It seems there is some confusion out there about sandpapers and the properties of the different abrasives. After this column ran, I received two letters from people who said I had my information all backwards. Both of these people had worked with abrasives for years and thought they would set me straight.
Unfortunately, I had to send them the research materials I had from some of the top abrasive / sandpaper manufacturers in the world. I hate dishing up humble pie, but I had to in this case.
The reason I am bringing it up is to tell you that each and every day I find workers who unknowingly are either spreading inaccurate information or are possibly using the wrong tool for the job. This can impact you if you decide to hire a worker who thinks they know what they are doing simply because they have been doing it for 15 or 20 years. The sad fact may be that they have been doing it wrong for that length of time and never realized it!
Some Other Facts
Just after the column ran in a Kentucky newspaper I received a phone call from a reader who worked in a factory. She sanded fiberglass products each day and often saw the words "Open" and "Closed" on the back of the sanding sheets. She asked me what that meant. I told her it was an excellent question.
The abrasive particles in sandpaper can be distributed onto the paper in one of two ways. You can completely cover the paper with grit or you can apply it so that there is space between the grit particles.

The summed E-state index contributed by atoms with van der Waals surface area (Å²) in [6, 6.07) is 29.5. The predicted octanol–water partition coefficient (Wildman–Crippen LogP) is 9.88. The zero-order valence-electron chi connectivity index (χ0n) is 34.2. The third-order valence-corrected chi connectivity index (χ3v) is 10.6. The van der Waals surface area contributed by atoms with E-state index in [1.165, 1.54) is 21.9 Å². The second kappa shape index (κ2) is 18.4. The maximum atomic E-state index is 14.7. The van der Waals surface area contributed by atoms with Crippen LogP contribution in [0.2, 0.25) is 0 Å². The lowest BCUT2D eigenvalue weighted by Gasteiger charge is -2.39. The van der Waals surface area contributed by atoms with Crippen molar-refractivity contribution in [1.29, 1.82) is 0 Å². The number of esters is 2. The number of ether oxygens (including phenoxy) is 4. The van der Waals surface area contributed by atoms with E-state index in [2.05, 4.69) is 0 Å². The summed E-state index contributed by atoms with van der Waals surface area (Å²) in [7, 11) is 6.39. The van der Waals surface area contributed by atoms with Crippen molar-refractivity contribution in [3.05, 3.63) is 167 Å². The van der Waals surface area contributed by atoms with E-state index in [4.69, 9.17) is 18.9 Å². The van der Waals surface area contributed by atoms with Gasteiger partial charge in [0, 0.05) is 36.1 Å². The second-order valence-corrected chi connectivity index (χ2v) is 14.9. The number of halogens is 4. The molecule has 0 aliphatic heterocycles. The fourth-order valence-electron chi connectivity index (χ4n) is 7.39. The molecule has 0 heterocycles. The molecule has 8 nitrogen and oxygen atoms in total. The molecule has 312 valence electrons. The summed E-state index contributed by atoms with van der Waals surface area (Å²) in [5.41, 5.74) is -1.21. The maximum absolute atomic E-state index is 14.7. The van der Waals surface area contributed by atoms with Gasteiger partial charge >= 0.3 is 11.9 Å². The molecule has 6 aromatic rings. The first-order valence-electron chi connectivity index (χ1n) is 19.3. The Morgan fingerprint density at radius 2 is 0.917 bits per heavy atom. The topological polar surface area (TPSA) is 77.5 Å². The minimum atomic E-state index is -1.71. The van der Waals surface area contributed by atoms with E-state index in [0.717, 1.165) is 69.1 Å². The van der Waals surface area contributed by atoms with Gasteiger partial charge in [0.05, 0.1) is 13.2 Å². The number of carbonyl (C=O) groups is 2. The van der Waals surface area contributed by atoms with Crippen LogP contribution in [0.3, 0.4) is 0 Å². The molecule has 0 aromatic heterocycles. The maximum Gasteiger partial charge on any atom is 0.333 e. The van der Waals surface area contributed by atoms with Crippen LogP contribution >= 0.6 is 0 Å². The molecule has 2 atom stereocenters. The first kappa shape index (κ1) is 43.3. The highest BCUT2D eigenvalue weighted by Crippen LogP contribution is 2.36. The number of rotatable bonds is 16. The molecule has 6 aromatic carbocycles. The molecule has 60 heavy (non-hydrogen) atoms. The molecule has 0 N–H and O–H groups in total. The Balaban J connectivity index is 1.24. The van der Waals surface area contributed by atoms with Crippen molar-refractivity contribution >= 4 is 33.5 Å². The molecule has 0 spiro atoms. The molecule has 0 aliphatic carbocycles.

Open coat sandpaper has space between the particles. The paper surface often only has 40 to 70 percent coverage of grit in open faced sandpapers. This property is really necessary when you work with raw wood as this space prevents the sandpaper from clogging with dust.
Closed coat papers have no place for the dust to go. For this reason, they are ideal when working with metals that produce an ultra-fine dust.
When you go to buy grit, you might get confused. The coarse papers have small numbers like 40 or 60 and the fine sandpapers have large numbers like 180, 220 or 240. You can even get industrial papers that have numbers as high as 1,600!
The numbering system makes sense when you think of how the grit particles are separated to make the sandpaper. The numbers correspond to the number of holes per square inch in the mesh in the separating sieves used to filter the grit as it is crushed. If you want to get 220 holes per square inch, this means they have to be small. See how it works?